For example, people shamed or discriminated against because of their size may be more likely to binge eat and less likely to engage in self-care behaviors such as regular physical activity and stress management.

Psychologically, the effects of weight stigma range from anxiety and depression to increased suicidal thoughts and behaviors.

A True Definition of Healthy Weight

A healthy weight is best achieved when it happens naturally, as a result of adequate self-care. Because true self-care is involved in achieving and maintaining it, other good things show up, too.

For example, you’re more likely to feel better, and that often means better psychological and physical health, e.g., less anxiety or depression and healthy medical measures such as blood pressure and blood sugar.

And that brings us to the definition of a healthy weight we came up with a couple years ago to make it clear that it’s not about a number on a scale:

healthy weight women | natural weight

The next time you see a healthy weight defined in terms of size or shape, I hope this post – and the rest of the materials we’ll provide during Healthy Weight Week – will help you question that definition. And educate those who are still using it.

Stay tuned for the rest of Healthy Weight Week! Visit our Facebook, Twitter, and Instagram to find and share memes, videos, and infographics.

Check back here each day this week for blog posts about components of achieving and sustaining your healthy weight.

What do you think about this definition? We welcome comments to help define the term so that it serves us all better in living a healthy and fulfilling life, free of misguided notions about body size.

1 Katherine M. Flegal, PhD; Brian K. Kit, MD; Heather Orpana, PhD; Barry I. Graubard, PhD. Association of All-Cause Mortality With Overweight and Obesity Using Standard Body Mass Index Categories A Systematic Review and Meta-analysis. JAMA2013 Apr;309(1):71-82.

2 Flegal KM, Graubard BI. Estimates of excess deaths associated with body mass index and other anthropometric variables. Am J Clin Nutr. 2009 Apr;89(4):1213-9.

3 Tomiyama AJ, Ahlstrom B, Mann T. Long-term effects of dieting: Is weight loss related to health? Social and Personality Psychology Compass. 2013; 7(12), 861-877.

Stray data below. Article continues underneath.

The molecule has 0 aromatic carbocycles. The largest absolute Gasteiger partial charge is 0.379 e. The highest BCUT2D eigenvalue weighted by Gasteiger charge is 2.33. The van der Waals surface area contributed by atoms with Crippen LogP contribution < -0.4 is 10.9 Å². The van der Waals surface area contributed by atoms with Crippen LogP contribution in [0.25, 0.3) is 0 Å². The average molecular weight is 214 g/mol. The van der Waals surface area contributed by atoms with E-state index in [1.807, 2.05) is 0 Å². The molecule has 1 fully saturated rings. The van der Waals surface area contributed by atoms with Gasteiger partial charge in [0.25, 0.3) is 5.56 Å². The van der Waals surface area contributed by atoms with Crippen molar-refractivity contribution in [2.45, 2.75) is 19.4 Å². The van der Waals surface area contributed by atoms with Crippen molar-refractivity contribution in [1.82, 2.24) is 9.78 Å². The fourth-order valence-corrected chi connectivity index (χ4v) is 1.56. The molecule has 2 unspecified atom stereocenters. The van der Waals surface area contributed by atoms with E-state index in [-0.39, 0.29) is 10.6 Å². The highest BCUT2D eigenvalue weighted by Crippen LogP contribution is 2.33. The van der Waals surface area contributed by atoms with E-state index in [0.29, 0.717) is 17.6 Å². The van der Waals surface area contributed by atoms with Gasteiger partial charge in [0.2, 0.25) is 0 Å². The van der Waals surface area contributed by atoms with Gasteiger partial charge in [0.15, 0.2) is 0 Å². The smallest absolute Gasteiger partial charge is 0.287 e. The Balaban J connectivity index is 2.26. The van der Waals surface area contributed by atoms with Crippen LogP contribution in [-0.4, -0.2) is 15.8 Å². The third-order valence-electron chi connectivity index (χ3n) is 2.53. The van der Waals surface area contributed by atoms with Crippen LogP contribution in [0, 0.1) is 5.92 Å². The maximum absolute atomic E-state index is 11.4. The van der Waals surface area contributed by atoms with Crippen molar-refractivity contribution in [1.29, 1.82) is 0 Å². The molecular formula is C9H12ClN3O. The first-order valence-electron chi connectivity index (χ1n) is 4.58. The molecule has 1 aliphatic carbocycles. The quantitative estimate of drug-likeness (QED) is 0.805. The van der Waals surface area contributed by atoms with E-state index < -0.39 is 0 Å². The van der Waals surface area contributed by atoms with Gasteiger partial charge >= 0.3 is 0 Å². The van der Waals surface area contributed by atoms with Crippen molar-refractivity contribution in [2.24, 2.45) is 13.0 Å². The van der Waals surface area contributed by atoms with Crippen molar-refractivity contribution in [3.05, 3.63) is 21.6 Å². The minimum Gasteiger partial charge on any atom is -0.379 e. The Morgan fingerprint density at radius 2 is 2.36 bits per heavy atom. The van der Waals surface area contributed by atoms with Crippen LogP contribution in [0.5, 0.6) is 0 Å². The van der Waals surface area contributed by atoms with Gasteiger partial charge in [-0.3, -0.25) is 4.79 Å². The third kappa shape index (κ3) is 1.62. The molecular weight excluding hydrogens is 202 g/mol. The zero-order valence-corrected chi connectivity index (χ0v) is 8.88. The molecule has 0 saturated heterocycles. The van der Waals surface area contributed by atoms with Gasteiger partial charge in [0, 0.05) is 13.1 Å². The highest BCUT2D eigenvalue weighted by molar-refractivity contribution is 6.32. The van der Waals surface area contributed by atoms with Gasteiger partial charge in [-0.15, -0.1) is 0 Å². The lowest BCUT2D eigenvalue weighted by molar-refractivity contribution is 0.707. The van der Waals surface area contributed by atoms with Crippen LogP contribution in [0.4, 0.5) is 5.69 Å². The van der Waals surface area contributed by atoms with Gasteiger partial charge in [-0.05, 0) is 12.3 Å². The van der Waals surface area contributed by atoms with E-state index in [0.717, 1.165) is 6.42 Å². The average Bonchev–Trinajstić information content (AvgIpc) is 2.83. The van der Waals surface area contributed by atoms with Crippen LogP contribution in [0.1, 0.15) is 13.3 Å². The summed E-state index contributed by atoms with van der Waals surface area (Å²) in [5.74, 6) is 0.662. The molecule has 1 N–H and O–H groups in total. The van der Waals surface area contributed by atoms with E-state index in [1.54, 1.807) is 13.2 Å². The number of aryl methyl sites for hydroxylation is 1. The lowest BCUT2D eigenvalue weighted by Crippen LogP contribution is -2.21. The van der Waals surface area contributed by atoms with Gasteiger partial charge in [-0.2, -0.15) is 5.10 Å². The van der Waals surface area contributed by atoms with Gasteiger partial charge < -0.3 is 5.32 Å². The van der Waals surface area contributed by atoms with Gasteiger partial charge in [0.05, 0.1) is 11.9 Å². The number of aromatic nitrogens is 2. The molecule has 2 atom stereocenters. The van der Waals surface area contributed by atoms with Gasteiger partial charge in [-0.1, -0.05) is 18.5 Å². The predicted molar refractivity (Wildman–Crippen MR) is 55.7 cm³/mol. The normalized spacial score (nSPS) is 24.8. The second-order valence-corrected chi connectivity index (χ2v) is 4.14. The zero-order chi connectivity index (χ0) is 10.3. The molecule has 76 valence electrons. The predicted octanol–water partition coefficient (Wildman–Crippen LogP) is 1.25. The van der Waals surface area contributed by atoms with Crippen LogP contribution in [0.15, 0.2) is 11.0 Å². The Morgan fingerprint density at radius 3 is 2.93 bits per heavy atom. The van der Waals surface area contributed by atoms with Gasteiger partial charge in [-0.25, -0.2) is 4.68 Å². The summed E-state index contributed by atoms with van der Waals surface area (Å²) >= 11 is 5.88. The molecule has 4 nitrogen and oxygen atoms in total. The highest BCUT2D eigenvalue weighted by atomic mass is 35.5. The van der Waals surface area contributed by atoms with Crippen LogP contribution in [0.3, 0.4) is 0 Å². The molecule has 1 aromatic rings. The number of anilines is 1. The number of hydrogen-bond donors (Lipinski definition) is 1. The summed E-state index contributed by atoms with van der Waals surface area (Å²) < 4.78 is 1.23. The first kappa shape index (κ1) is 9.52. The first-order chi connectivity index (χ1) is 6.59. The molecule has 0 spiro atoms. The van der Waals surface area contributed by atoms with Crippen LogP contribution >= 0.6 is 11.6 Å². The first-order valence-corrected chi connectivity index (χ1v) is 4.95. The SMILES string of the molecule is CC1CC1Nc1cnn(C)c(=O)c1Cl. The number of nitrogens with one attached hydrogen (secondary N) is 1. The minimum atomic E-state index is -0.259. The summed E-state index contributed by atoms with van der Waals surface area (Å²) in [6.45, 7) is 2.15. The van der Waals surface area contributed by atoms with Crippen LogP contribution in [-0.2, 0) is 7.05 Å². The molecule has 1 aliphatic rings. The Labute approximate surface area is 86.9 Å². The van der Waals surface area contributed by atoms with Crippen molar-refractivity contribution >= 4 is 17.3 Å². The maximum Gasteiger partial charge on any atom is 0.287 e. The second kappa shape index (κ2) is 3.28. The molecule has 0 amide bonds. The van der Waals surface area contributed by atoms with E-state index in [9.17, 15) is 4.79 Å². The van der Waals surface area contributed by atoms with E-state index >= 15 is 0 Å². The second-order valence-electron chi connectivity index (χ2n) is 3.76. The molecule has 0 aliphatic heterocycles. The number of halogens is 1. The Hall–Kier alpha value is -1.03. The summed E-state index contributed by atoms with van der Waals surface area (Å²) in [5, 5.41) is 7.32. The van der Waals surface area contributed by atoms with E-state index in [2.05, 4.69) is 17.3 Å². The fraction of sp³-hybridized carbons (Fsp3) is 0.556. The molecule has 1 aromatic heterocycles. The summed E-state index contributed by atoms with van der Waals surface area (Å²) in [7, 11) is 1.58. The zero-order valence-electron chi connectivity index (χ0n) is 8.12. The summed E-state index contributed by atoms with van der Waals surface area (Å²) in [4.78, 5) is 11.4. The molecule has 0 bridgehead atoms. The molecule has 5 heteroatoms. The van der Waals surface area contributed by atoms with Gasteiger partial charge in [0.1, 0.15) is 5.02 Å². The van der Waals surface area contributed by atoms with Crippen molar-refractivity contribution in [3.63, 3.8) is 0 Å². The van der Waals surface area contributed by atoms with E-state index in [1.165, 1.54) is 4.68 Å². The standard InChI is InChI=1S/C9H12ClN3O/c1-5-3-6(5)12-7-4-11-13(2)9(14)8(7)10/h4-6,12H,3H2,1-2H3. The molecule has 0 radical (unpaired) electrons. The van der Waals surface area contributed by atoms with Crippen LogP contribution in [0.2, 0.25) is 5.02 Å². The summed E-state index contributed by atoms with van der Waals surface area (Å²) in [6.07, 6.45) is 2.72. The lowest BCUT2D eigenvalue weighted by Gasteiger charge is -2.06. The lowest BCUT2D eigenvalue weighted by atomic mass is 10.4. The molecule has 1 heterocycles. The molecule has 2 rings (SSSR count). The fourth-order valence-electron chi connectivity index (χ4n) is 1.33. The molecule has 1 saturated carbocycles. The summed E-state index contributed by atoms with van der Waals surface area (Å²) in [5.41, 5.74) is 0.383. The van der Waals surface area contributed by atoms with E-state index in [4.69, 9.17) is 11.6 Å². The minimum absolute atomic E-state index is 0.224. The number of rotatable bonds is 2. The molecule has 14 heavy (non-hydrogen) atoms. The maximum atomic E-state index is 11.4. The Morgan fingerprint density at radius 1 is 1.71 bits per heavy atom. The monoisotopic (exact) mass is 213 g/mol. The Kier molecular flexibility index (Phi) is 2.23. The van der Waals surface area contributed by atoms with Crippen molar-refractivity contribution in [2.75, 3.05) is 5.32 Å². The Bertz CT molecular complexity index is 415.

O’Hara L. the HAES files: Uncommon knowledge about changes in body weight–part 1. Health at Every Size® Blog, May 1, 2012.

5 O’Hara L. the HAES files: Uncommon knowledge about changes in body weight–part 2. Health at Every Size® Blog, May 15, 2012.

10 responses to “Defining Healthy Weight: What It Isn’t and What It Is”

  1. Janet Lewis says:

    I agree with the definition, but it should not be used as an excuse to fill our bodies with crap. Americans are increasingly stuffing ourselves with processed crap in super sizes. When you go to a restaurant in Asia, the portions are much smaller but rarely do I leave a meal hungry. When I return to the US, I am shocked with the sheer quantity of what is served and how it is drenched in fats and salt that kill the natural taste of food. We need to learn to enjoy a variety of beautiful, clean food that our grandparents would have enjoyed, and learn to enjoy the pleasure of regular exercise, whether it is a walk around the block or swim in the pool. That is what will lead to more of us being healthy, and therefore at a healthy weight.

  2. Alice Rosen says:

    Thank you. This is a liberating statement. In response to the above comment, I do not think it provides an excuse to be mindless about choices and quantity of food eaten.

  3. Thanks, Marsha. Am sharing link to your article.

  4. 1. If there is a “healthy weight” then there is – by extension – an “UNhealthy weight”. This article seems more to be about how to get that healthy weight (not through food restriction or shaming). There seems to be some confusion: many articles now saying the weight-health correlation is tenous or even fallacious versus articles (sometimes within the same article) which state that there is such a thing as a healthy weight. I am certainly confused!!
    2. Personally, I know diets don’t work. I know shaming is unhealthy. I know health is mental, spiritual, and physical. But I still want to lose weight!! I feel physically more comfortable and move easier when I weigh less, and call it social conditining, but I also think I look more attractive. So I want to lose weight for those reasons, not for health. But i can’t….because diets don’t work!!!

    I’d really appreciate someone addressing these points 🙂

    • BJ Whittle says:

      I know it is so confusing thing at times. The paradox is: when you focus on weight loss and ignore the rest you will not get there for the long term because these methods ignore how your body works. When you focus on caring for yourself and meeting your needs (physical/emotional/mental), if you body has extra weight (from emotional eating etc…) it may be lost as a side effect of the process of looking after you. The weight loss cannot be the focus or you end up in diet mentality. Frustrating but true.